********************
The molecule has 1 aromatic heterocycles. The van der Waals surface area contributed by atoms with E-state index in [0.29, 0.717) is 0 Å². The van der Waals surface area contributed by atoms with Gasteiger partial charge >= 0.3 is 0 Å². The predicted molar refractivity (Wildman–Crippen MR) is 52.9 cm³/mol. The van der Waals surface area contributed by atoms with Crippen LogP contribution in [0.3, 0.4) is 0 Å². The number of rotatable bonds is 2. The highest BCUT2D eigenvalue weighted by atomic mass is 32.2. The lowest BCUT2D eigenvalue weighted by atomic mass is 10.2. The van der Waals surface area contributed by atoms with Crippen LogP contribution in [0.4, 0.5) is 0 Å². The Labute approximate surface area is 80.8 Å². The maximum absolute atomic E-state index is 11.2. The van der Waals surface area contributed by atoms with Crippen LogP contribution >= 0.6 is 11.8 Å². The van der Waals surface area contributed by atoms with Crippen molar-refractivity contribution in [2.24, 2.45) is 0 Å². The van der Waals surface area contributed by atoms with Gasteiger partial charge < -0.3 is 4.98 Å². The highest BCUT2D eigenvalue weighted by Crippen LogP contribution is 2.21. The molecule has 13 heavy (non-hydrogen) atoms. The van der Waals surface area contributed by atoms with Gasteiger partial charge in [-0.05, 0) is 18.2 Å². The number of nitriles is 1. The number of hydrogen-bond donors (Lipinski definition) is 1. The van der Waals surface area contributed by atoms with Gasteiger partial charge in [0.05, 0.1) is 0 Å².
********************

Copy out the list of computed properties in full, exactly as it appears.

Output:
The molecule has 1 aromatic heterocycles. The van der Waals surface area contributed by atoms with E-state index in [0.29, 0.717) is 0 Å². The van der Waals surface area contributed by atoms with Gasteiger partial charge >= 0.3 is 0 Å². The predicted molar refractivity (Wildman–Crippen MR) is 52.9 cm³/mol. The van der Waals surface area contributed by atoms with Crippen LogP contribution in [0.3, 0.4) is 0 Å². The number of rotatable bonds is 2. The highest BCUT2D eigenvalue weighted by atomic mass is 32.2. The lowest BCUT2D eigenvalue weighted by atomic mass is 10.2. The van der Waals surface area contributed by atoms with Crippen LogP contribution in [0.4, 0.5) is 0 Å². The Labute approximate surface area is 80.8 Å². The maximum absolute atomic E-state index is 11.2. The van der Waals surface area contributed by atoms with Crippen LogP contribution >= 0.6 is 11.8 Å². The van der Waals surface area contributed by atoms with Crippen molar-refractivity contribution in [2.24, 2.45) is 0 Å². The van der Waals surface area contributed by atoms with Gasteiger partial charge < -0.3 is 4.98 Å². The highest BCUT2D eigenvalue weighted by Crippen LogP contribution is 2.21. The molecule has 13 heavy (non-hydrogen) atoms. The van der Waals surface area contributed by atoms with Gasteiger partial charge in [-0.05, 0) is 18.2 Å². The number of nitriles is 1. The number of hydrogen-bond donors (Lipinski definition) is 1. The van der Waals surface area contributed by atoms with Gasteiger partial charge in [0.05, 0.1) is 0 Å².